But I think many of us really wonder, when we hear of such incidents as Monday's, whether we would act the same way: step up to the plate and do what's necessary. It is something that we really want to believe about ourselves, but when we start thinking about it too much we wonder if we would. Or could.

I think that's why people like Brendan Keilar are our heroes. Because they could. And did.

So, with respect, I think Tina Turner is wrong after all.

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Tuesday, June 19, 2007

To publish online or not?

The huge public stoush over Melbourne based literary magazine Meanjin's future has prompted some debate over the viability of small literary publications. Barista's report of the board's sacking by Melbourne University over very the public mess has generated some interesting discussion of the possibilities – or otherwise – of literary magazines like Meanjin shedding their print formats and going online – exclusively.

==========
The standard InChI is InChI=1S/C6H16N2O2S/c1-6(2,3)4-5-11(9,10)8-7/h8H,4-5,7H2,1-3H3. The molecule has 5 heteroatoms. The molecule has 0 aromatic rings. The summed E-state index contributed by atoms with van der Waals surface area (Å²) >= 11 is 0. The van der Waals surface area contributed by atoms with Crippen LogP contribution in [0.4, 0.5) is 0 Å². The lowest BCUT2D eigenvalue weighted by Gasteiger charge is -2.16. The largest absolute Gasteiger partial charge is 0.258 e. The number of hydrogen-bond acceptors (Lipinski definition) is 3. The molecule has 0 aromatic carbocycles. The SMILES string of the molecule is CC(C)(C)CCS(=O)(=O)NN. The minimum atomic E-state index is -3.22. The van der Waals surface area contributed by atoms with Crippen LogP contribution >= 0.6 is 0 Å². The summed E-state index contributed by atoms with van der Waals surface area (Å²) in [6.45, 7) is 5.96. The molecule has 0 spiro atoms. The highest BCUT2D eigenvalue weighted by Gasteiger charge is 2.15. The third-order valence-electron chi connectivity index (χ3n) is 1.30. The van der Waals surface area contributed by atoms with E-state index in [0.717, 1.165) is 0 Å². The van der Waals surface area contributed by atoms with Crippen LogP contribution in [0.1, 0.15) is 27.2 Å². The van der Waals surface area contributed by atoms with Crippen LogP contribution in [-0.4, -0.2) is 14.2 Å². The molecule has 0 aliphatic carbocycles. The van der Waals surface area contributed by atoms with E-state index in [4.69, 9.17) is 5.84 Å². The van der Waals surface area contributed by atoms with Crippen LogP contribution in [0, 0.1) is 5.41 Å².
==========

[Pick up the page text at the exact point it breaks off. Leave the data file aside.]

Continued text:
I contributed my two bits to the discussion in the comments, so instead of reproducing them here, I thought I'd just redirect you to the discussion there.

There's obviously lots to say and think about on this topic, so it may inspire a separate blog post here yet.

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Friday, June 15, 2007

Too long a silence to write about

If you're wondering why I've been silent in this blog for over a week, it's because I've been very busy at work and I've had some other writing deadlines to pursue at home – amidst the hustle and bustle of the life with two kids.

while I haven't had time to write about them this past week, I've been meaning to blog about a lot of things such as:

1) my attending the Dalai Lama's public talk in Melbourne last Saturday (very insightful talk offering us a lot to learn);